The proposed project has four major goals: (1) to examine in a large representative community sample the strength of the association between a history of psychological trauma and elevated levels of peculiar perceptions and beliefs, assessed by measuring symptoms of schizotypal personality disorder; (2) to examine whether the effects of neurodevelopmental factors and psychological trauma on vulnerability to peculiar perceptions and beliefs are additive or interactive; (3) to examine the relation between peculiar perceptions and beliefs and disturbances in emotional awareness and the processing and utilization of emotionally-valenced information; and (4) to examine psychological mechanisms (disturbances in emotional awareness and the processing and utilization of emotionally-valenced information, dissociation, absorption, and an intuitive-experiential thinking style) that may mediate the links between distal vulnerability factors, such as psychological trauma and neurodevelopmental factors, and the later development of elevated levels of peculiar perceptions and beliefs. The association between trauma history and schizotypal personality disorder will be examined in a telephone survey of 1500 individuals randomly selected from the community. The remaining goals will be addressed by conducting intensive laboratory/interview assessments of 300 individuals, recruited via telephone screening and newspaper advertising, intentionally oversampling individuals with high levels of schizotypal symptoms. The laboratory/interview assessments will include the assessment of minor physical anomalies, handedness, dermatoglyphic asymmetries, Cluster A personality disorders, childhood maltreatment as well as other traumas, and questionnaire and behavioral measures of the processing and utilization of emotionally-valenced information. The proposed project will improve our understanding of the nature and etiology of schizotypal, schizoid, and paranoid personality disorders. The proposed project will also provide clues concerning which psychological mechanisms might contribute to peculiar perceptions and beliefs across the psychiatric spectrum, such as the hallucinations and delusions exhibited by individuals with psychotic and mood disorders.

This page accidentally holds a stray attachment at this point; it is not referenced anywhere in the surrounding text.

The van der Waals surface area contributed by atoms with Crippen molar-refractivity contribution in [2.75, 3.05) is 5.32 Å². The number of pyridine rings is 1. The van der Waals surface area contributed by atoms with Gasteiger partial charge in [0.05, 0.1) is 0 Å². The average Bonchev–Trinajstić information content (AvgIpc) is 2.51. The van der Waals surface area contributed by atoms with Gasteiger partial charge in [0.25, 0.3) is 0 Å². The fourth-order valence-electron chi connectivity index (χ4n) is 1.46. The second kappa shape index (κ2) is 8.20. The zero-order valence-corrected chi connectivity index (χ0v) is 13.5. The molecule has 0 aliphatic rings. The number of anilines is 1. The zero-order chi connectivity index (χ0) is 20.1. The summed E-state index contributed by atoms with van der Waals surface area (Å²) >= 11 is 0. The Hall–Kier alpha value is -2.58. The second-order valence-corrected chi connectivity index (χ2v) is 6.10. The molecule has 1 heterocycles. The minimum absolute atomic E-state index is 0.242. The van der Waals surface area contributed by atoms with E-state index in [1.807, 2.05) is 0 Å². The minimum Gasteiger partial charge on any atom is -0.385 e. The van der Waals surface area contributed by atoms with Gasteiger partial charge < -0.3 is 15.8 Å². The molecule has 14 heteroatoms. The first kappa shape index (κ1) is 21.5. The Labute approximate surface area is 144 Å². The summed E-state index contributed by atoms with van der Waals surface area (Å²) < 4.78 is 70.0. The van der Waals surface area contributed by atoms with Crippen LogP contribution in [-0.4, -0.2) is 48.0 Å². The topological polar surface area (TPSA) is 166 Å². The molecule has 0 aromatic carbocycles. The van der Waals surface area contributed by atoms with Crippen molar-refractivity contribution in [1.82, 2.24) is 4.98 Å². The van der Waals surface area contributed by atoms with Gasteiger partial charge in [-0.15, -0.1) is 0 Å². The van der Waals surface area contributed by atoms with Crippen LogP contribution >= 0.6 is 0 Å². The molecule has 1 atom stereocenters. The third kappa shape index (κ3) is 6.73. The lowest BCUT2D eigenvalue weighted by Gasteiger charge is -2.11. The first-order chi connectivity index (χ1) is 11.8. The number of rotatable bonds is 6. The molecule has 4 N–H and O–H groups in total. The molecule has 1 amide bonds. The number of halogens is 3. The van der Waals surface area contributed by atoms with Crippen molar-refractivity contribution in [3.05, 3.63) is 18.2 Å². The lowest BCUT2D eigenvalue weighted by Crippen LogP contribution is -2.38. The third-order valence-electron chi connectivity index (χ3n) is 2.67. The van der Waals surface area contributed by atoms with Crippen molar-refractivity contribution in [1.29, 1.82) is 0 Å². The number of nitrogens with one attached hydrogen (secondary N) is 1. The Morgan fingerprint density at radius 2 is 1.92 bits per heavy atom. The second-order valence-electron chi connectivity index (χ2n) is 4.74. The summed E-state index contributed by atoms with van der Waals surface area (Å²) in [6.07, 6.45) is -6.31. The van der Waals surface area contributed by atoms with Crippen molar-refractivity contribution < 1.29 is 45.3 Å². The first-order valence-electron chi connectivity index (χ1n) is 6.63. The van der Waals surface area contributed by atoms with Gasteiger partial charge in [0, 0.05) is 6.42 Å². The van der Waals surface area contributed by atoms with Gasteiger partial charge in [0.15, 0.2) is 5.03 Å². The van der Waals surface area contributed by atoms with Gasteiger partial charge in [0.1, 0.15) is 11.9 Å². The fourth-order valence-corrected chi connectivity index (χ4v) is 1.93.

National Institute of Health (NIH)
National Institute of Mental Health (NIMH)
Research Project (R01)
Project #
Application #
Study Section
Special Emphasis Panel (ZRG1-BBBP-5 (01))
Program Officer
Heinssen, Robert K
Project Start
Project End
Budget Start
Budget End
Support Year
Fiscal Year
Total Cost
Indirect Cost
University of Illinois Urbana-Champaign
Schools of Arts and Sciences
United States
Zip Code
Boden, Matthew Tyler; Berenbaum, Howard; Topper, Maurice (2012) Intuition, Affect, and Peculiar Beliefs. Pers Individ Dif 52:845-848
Thompson, Renee J; Berenbaum, Howard; Bredemeier, Keith (2011) Cross-sectional and longitudinal relations between affective instability and depression. J Affect Disord 130:53-9
Berenbaum, Howard; Bredemeier, Keith; Boden, M Tyler et al. (2011) Affective instability, family history of mood disorders, and neurodevelopmental disturbance. Personal Disord 2:220-9
Milanak, Melissa E; Berenbaum, Howard (2009) The relationship between PTSD symptom factors and emotion. J Trauma Stress 22:139-45
Thompson, Renee J; Dizén, Mügé; Berenbaum, Howard (2009) The Unique Relations between Emotional Awareness and Facets of Affective Instability. J Res Pers 43:875-879
Berenbaum, Howard; Boden, M Tyler; Baker, John P (2009) Emotional salience, emotional awareness, peculiar beliefs, and magical thinking. Emotion 9:197-205
Berenbaum, Howard; Thompson, Renee J; Milanek, Melissa E et al. (2008) Psychological trauma and schizotypal personality disorder. J Abnorm Psychol 117:502-19
Berenbaum, Howard; Boden, M Tyler; Baker, John P et al. (2006) Emotional correlates of the different dimensions of schizotypal personality disorder. J Abnorm Psychol 115:359-68